Can domestic violence convictions influence divorce proceedings? They certainly can.
Domestic violence is a serious criminal charge, with a wide variety of charges that can be tacked on depending on the circumstances of the situation. Domestic violence convictions can lead to imprisonment as well as a great deal of legal fees and fines. However, jail, fines, and a hurt reputation are not the only negative consequences of being charged with domestic violence.
If you are going through a divorce, a history of domestic abuse can have a significant impact on the judge’s decision to grant custody, appoint assets, grant visitation, and other rulings. In this article, we discuss how a domestic violence charge can affect a divorce proceeding.
Here is How Domestic Violence Convictions Can Affect Divorce Proceedings
Domestic violence is defined as acts of violence committed by a partner, spouse, or someone who shares a domicile. Domestic violence can be a misdemeanor or felony charge, depending on the circumstances and evidence presented with each case. For instance, a domestic violence charge resulting in severe injury will most likely be tried as a felony domestic violence case, while a prosecutor may decide a minor altercation is only worth pursuing a misdemeanor charge.
There are often separate charges tacked on to a charge of domestic abuse, and these additional charges will depend on the circumstances of the alleged crime. Common crimes that occur with domestic violence include:
- Violation of a protective order
All of these crimes carry with them their own separate fines and penalties and may result in additional penalties. If these crimes have occurred, it is common for the victims to seek out a protective order lawyer to begin the process of filing for protection against the abuser.
How Do You Prove Domestic Violence?
As with any criminal charge, a victim simply can’t accuse an abuser of domestic violence and expect them to be charged immediately. Evidence must be provided that supports the accusation of domestic violence, and a judge must rule that domestic violence has occurred. Proving domestic violence can be tricky, but strong evidence that supports an accusation can have a huge impact on the final verdict. This evidence includes:
- Witnesses – A third party testifying to the violence that the abuser has committed is an incredibly strong addition to your domestic violence accusation. When you bring in a third party, it is no longer the victim’s word against the abusers.
- Videos/Pictures – Videos and pictures can provide strong evidence against an abuser. Some victims provide video evidence of the attack, video evidence of abusive behavior, or photos of injuries that have occurred as a result of the violence.
- Past Convictions – A past conviction tells a judge that the abuser has a history of domestic violence. If an abuser has been violent in the past, it is not a wild notion to think that the abuser may still be a violent person.
With strong evidence supporting a claim of domestic violence, a conviction is certainly a possibility. Before trial, it is strongly advised that the alleged abuser seeks the guidance of a criminal defense lawyer.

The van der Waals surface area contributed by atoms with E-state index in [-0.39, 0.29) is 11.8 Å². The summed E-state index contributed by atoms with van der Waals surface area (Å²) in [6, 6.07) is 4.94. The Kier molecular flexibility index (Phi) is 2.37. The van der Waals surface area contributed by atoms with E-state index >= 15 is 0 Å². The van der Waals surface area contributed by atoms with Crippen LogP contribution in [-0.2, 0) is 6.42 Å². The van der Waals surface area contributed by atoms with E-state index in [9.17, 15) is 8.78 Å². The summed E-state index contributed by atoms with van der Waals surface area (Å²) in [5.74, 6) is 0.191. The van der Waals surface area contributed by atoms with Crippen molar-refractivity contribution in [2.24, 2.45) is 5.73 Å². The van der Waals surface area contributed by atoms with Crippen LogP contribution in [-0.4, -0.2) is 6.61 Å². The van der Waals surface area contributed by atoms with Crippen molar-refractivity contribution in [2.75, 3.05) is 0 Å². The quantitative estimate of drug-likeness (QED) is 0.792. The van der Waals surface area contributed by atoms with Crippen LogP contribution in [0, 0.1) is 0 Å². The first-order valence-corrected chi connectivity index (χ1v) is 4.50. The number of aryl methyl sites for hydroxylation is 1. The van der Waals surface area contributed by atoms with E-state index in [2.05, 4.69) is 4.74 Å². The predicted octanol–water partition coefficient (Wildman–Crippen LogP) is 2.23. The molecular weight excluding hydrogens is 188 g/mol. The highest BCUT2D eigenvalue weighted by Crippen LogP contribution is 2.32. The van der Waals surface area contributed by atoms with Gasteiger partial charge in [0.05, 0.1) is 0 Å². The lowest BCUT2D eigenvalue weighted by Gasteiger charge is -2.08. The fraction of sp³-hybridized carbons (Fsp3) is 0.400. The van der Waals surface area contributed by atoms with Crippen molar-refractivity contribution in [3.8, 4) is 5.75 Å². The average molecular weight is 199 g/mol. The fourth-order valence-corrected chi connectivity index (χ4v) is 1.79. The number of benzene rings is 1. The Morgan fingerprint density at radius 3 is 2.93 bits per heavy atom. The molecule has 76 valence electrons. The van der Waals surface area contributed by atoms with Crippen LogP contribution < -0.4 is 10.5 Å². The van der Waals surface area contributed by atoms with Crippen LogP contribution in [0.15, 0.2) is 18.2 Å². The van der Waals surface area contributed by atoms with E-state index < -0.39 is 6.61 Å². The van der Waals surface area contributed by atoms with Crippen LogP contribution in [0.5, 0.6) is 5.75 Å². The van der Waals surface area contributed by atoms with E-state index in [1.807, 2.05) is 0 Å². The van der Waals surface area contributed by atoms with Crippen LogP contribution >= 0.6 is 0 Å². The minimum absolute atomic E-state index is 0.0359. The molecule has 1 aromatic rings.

Domestic Violence and Child Custody
One of the most common ways domestic violence convictions can affect a divorce proceeding is the right of child custody afforded to the abuser. If a person has been charged with domestic violence, they may be seen as a violent or unpredictable person. Because of this history, a judge might rule in favor of the victim when it comes to custody of the child.
Apart from this, a judge could rule that the abuser may receive less visitation rights to the child, or may order that the abuser seek treatment before they are allowed to resume visitation of the child. However, if a significant amount of time has passed since the domestic violence occurred, the judge will most likely not take the charge into consideration when determining child custody rights.
In some states, it may be possible for someone convicted of committing domestic violence to work with an expungement lawyer and get the charge removed from their record. In many states, this is not permitted. If it is an option in a particular case, the conviction would still need to have happened many years in the past.
Financial Support and Assets
Another significant impact a domestic violence charge may have on a divorce proceeding is the distribution of assets as well as the financial support afforded to either party. Depending on the case, a judge might take these factors into consideration when determining the distribution of assets and spousal support:
- Whether the domestic violence has resulted in debts to the victim
- The circumstances of the divorce
- The abuser’s actions have left the victim unable to work
- If the abuser deserves financial support (if they are the party seeking it)
If a judge considers these factors and decides to rule in favor of the victim, the abuser may be required to pay more in spousal support, or they may be entitled to a lesser percentage of shared assets and spousal support. As with child custody, a judge will most likely not take a domestic violence charge into consideration when making a final decision if the charge occurred a significant time ago.
Smith & Eulo is a criminal defense law firm located in Orlando. Our criminal defense attorneys have years of experience defending clients and thousands of cases successfully litigated. www.smithandeulo.com